SINGAPORE - The showcasing of ideas at the 15th World Conference on Tobacco or Health (WCTOH) has moved the fight against tobacco a step ahead, said local delegates who attended the five-day programme.
The 15th WCTOH, held in Singapore, concludes today after hosting 2,600 delegates, experts and policy-makers from over 100 countries in an exchange of anti-tobacco ideas for each country to be inspired by best practices from around the globe.
For Singapore's next step, the Government will explore the ideas shared at the conference and consider adapting solutions that work effectively in the local context, said Mr Ang Hak Seng, Chief Executive Officer of the Health Promotion Board (HPB).
During the conference, Singaprore also shared its experience with graphic health warnings, taxation and smoke-free bans to encourage smokers to quit the habit.
While many of the ideas discussed during the conference focused on the better implementation of these top-down solutions, Singapore expanded this dialogue by sharing ideas on a ground-up social movement such as grassroots movements and support structures, Mr Ang said.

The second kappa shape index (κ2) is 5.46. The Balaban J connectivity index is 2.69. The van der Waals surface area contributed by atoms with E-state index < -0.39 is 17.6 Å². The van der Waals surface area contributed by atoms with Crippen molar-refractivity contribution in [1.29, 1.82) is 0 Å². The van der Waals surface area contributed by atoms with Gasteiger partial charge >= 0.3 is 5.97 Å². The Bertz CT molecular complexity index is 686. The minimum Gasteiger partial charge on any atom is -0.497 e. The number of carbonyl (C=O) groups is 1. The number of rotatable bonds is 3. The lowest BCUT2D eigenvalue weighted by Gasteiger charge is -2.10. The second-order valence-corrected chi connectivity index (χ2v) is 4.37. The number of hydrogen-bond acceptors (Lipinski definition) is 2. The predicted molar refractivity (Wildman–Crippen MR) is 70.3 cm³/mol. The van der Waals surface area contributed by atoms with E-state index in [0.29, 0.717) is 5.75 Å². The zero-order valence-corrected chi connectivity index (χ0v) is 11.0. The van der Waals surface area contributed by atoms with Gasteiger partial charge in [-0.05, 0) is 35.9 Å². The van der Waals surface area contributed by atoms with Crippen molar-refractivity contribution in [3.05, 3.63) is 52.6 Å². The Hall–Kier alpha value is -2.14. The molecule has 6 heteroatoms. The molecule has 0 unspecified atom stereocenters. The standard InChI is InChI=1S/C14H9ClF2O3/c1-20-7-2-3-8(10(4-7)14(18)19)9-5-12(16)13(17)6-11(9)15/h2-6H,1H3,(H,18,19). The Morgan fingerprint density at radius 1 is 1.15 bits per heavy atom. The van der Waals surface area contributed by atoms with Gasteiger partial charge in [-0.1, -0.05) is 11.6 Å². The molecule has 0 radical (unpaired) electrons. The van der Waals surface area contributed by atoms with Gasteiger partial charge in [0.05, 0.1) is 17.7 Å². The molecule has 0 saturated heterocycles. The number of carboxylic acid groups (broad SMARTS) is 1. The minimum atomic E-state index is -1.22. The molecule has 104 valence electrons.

Mr Ang expressed pleasure at many countries supporting such a bottom-up movement to de-normalise smoking, as well as sharing Singapore's vision of bringing national smoking prevalence levels to below 10 per cent.
Not only for Singapore, the conference appears to have sparked ideas in various delegates from all over the world.
A delegate from the African nation of Burundi, Mr Roger Ciza, a 29-year-old medical student, said the conference had given him a chance to see the scale of tobacco control efforts all the way from Singapore to Australia.
"I was also able to learn about programmes closer to home, in my own neighbour country of Uganda, which I was unaware of, even though we are located in the same region in East Africa," he said.
For academics, advocates and policy-makers, the conference offered a strong message to stand shoulder-to-shoulder in the fight for smoke-free lives.
"This is a landmark conference because of the strong emphasis by the WHO's Director-General on addressing the tobacco industry factor," said Ruth Malone, professor and chair of the department of social and behavioural sciences at the Centre for Tobacco Control, Research and Education at the University of California in San Francisco.
While it has been present in other conferences, this conference has brought it to the foreground and clearly outlined the direction countries need to go to end the tobacco epidemic, she added.